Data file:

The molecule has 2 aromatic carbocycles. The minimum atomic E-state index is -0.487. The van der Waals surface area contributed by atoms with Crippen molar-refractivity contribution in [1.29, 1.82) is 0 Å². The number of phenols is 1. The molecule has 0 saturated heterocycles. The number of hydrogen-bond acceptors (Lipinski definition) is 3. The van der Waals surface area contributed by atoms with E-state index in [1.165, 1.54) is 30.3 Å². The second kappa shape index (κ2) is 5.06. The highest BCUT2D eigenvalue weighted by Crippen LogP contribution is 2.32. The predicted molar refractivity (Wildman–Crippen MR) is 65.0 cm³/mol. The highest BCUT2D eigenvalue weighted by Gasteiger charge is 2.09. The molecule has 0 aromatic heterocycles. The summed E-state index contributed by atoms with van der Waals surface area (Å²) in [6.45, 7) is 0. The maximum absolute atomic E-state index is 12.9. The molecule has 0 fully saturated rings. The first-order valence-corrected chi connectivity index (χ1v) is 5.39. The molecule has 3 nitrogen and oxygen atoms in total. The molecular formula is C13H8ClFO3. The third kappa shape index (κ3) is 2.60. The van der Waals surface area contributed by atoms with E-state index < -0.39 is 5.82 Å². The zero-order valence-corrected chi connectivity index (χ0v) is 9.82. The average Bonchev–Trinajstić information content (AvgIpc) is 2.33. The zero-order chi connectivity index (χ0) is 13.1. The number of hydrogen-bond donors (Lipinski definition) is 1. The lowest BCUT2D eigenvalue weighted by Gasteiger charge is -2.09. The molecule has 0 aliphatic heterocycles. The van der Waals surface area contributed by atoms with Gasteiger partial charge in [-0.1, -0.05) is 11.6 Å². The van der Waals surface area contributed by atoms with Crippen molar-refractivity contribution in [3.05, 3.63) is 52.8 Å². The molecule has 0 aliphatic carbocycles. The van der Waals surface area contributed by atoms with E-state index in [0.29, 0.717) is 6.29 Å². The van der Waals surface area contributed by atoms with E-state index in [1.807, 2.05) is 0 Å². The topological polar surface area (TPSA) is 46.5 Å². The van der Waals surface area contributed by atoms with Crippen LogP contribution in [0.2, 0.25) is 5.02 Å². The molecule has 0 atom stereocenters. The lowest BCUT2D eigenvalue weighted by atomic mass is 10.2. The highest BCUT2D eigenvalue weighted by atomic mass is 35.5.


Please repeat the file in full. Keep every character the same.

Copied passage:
The molecule has 2 aromatic carbocycles. The minimum atomic E-state index is -0.487. The van der Waals surface area contributed by atoms with Crippen molar-refractivity contribution in [1.29, 1.82) is 0 Å². The number of phenols is 1. The molecule has 0 saturated heterocycles. The number of hydrogen-bond acceptors (Lipinski definition) is 3. The van der Waals surface area contributed by atoms with E-state index in [1.165, 1.54) is 30.3 Å². The second kappa shape index (κ2) is 5.06. The highest BCUT2D eigenvalue weighted by Crippen LogP contribution is 2.32. The predicted molar refractivity (Wildman–Crippen MR) is 65.0 cm³/mol. The highest BCUT2D eigenvalue weighted by Gasteiger charge is 2.09. The molecule has 0 aromatic heterocycles. The summed E-state index contributed by atoms with van der Waals surface area (Å²) in [6.45, 7) is 0. The maximum absolute atomic E-state index is 12.9. The molecule has 0 fully saturated rings. The first-order valence-corrected chi connectivity index (χ1v) is 5.39. The molecule has 3 nitrogen and oxygen atoms in total. The molecular formula is C13H8ClFO3. The third kappa shape index (κ3) is 2.60. The van der Waals surface area contributed by atoms with E-state index < -0.39 is 5.82 Å². The zero-order valence-corrected chi connectivity index (χ0v) is 9.82. The average Bonchev–Trinajstić information content (AvgIpc) is 2.33. The zero-order chi connectivity index (χ0) is 13.1. The number of hydrogen-bond donors (Lipinski definition) is 1. The lowest BCUT2D eigenvalue weighted by Gasteiger charge is -2.09. The molecule has 0 aliphatic heterocycles. The van der Waals surface area contributed by atoms with Gasteiger partial charge in [-0.1, -0.05) is 11.6 Å². The van der Waals surface area contributed by atoms with Crippen molar-refractivity contribution in [3.05, 3.63) is 52.8 Å². The molecule has 0 aliphatic carbocycles. The van der Waals surface area contributed by atoms with E-state index in [0.29, 0.717) is 6.29 Å². The van der Waals surface area contributed by atoms with E-state index in [1.807, 2.05) is 0 Å². The topological polar surface area (TPSA) is 46.5 Å². The van der Waals surface area contributed by atoms with Crippen LogP contribution in [0.2, 0.25) is 5.02 Å². The molecule has 0 atom stereocenters. The lowest BCUT2D eigenvalue weighted by atomic mass is 10.2. The highest BCUT2D eigenvalue weighted by atomic mass is 35.5.